Copperview students learn about possible future professions at Career Day
Jun 02, 2017 10:51AM
● By Julie Slama
While painting mascot masks, Career Day presenter and artist Mary Evans tells students to pick a career they’d enjoy like she doesdoing while painting mascot masks. (Julie Slama/City Journals)
By Julie Slama | [email protected]
Mary Evans asked Copperview Elementary students: “What do you like? What are you good at?”
Then, she said, “I like art. My teachers told me I was good at it.”
So, Evans told students she rethought jobs she has had such as putting stickers on papers, cleaning and calling people to ask for money.
“I wanted a job that I’m happy doing. For me, that’s art,” she said.
Evans now creates mascots’ masks, carefully applying paint to their faces.
“I was taught the skills and then, I practiced and practiced until I became confident. When you look at a job, look for something you love and you’re good at so you’ll be happy doing it,” she told students.
Throughout several presentations, Copperview students learned from parents and community volunteers about the pros and cons of their professions and letting them know what class subjects have been helpful in careers ranging from a truck driver to a rocket scientist.
Keeping students engaged in school and learning their passion for careers is why Canyons School District hosts career days, said Cher Burbank, work-based facilitator.
“We want students to look around their community and explore careers and have a variety to learn about,” she said.
Pizza Pie Café owner Robin Mullins said that one perk of her job is that she can eat pizza any time she wants.
“I make the dough and throw it up in the air,” she said. “Then I turned it around before adding sauce and cheese. Then, I add pepperoni and more pepperoni and more pepperoni. When it’s done, I use a big shovel to get the pizza out of the oven so I don’t burn my hands. Then, I can eat pizza every day.”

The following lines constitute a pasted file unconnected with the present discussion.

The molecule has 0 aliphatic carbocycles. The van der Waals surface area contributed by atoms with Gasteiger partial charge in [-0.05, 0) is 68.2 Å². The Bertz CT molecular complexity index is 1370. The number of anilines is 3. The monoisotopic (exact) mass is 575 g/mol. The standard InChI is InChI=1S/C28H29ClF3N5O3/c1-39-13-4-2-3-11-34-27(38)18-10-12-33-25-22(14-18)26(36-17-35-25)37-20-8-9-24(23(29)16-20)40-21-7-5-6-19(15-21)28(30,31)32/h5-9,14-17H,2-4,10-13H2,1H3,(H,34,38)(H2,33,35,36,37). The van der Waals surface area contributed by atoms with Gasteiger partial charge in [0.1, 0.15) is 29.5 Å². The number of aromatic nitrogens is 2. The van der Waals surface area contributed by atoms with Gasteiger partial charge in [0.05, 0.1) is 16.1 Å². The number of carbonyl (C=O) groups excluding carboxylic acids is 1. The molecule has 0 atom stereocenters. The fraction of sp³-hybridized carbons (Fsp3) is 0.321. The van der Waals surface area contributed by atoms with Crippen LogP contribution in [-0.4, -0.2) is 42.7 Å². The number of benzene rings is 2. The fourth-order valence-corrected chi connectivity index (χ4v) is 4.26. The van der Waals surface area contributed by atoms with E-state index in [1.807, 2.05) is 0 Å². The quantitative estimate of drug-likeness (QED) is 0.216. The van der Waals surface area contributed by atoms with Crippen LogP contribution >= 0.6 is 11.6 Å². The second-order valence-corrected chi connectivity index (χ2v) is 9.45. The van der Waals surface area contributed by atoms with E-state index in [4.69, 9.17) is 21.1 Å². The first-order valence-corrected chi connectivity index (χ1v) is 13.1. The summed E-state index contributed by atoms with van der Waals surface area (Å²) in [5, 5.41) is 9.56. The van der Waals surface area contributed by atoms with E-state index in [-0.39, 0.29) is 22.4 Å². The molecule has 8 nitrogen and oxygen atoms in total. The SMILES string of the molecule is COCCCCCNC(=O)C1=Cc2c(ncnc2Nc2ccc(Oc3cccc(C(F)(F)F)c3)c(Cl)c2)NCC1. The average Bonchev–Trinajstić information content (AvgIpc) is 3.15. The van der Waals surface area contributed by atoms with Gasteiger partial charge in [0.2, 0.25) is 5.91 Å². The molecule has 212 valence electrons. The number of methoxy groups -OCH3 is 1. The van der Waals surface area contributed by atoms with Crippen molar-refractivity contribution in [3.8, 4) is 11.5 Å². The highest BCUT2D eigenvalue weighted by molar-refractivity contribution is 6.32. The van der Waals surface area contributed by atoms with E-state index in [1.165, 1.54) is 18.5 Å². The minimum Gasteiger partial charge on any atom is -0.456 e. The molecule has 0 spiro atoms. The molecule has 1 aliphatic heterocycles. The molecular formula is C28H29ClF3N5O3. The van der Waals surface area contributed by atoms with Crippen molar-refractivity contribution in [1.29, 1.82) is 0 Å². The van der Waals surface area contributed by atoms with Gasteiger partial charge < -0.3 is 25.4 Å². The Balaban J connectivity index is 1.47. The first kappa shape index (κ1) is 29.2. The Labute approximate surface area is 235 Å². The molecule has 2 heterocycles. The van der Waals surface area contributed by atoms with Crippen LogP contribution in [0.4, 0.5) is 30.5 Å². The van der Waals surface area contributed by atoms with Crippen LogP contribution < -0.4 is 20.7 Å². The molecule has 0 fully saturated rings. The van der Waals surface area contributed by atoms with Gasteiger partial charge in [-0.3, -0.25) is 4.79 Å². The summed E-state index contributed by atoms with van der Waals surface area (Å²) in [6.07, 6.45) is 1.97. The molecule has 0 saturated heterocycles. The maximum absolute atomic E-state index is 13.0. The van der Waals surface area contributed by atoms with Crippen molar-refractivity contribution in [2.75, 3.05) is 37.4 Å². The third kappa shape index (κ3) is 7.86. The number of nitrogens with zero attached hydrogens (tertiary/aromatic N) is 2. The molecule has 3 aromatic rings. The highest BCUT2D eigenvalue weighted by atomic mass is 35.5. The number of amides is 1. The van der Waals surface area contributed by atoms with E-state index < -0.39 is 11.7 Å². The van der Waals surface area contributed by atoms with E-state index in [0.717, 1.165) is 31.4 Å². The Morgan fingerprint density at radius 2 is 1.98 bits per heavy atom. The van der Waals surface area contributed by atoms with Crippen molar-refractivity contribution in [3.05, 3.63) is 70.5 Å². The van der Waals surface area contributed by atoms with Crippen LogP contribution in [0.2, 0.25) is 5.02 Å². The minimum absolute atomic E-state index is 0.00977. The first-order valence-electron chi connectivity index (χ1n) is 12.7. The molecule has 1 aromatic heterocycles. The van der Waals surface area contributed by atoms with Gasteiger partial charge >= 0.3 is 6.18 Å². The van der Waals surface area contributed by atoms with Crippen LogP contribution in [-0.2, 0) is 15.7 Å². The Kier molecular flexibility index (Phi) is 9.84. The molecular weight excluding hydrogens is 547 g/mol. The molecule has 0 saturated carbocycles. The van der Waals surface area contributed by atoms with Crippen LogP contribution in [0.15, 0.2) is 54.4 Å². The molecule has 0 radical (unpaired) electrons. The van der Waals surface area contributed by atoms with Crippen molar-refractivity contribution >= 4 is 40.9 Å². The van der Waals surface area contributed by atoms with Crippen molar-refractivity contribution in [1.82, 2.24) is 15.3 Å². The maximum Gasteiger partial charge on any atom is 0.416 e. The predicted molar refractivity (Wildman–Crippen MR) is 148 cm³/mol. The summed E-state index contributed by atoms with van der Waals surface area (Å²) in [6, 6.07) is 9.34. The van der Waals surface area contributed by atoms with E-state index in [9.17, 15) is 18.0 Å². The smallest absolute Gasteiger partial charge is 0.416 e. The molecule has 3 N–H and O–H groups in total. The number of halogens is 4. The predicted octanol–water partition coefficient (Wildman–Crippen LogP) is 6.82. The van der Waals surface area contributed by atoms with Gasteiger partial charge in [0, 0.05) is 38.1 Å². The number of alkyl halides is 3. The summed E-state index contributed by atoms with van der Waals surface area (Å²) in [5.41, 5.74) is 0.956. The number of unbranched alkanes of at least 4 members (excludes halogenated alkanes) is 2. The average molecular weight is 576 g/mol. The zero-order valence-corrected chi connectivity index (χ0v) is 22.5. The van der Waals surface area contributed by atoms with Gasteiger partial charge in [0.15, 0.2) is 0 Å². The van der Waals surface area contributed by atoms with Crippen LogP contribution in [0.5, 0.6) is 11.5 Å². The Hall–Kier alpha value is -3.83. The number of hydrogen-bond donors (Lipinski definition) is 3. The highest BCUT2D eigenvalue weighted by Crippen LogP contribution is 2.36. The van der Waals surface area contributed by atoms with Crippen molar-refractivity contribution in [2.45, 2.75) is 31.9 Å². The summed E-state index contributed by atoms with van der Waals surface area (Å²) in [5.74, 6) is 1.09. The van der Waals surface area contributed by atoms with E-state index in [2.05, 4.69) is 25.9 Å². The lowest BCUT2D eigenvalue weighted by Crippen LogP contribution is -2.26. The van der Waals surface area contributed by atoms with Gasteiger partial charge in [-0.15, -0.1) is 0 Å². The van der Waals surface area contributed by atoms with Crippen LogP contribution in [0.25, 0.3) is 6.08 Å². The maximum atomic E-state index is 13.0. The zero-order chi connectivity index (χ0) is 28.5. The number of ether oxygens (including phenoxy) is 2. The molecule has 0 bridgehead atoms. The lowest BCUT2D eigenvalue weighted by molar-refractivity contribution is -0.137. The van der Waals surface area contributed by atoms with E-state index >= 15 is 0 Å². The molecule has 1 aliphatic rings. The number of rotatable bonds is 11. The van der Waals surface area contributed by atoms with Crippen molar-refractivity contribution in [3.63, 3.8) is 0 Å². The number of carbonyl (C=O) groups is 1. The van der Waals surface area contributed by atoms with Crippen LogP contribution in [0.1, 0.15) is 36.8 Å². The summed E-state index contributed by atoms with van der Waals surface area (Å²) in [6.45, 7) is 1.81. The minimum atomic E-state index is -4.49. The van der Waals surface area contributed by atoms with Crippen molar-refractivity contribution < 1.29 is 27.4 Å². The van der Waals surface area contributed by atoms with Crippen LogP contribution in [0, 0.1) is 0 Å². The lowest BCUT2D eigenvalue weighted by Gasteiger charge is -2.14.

Mullins uses math to calculate the amounts of ingredients to add to the pizza dough. She uses business management and organizational skills to run her company.
“I learned how to read and write, and I wanted a job that would be fun. It’s hard work, but I wanted to own my own business and wanted to be involved in my community,” she said.
Third-grade teacher Lynda McBride said that the career day offers students the opportunity to learn more about careers besides those of their family or neighbors.
“These presenters give students a lot of ideas of careers they can explore and look more into,” she said. “We want them to embrace the importance of learning and how training is often needed for their careers. We want them to know they can be anything they want to be. We want them to be lifetime learners and to choose careers they love. I’m lucky I love the job I have.”
Third-grader Zoe Godinez appreciated the veterinarian presentation.
“I love helping pets and want to take care of pets of the sea as a marine veterinarian,” she said. “I want to help all sea animals from dolphins to alligators because I think it will be interesting and challenging.”
Zoe already has looked into her career.
“I know it will take eight years of school. I know that it can be dangerous working with some animals so they will need their mouths taped closed, but I don’t want them to be uncomfortable either. My favorite subject is math and I’m a pretty good reader so I’m already learning about as much as I can about it,” she said.
Still, she has learned from the Career Fair.
“I learned that you have to practice to be good at what you do and that we should be getting good at being students now,” Zoe said.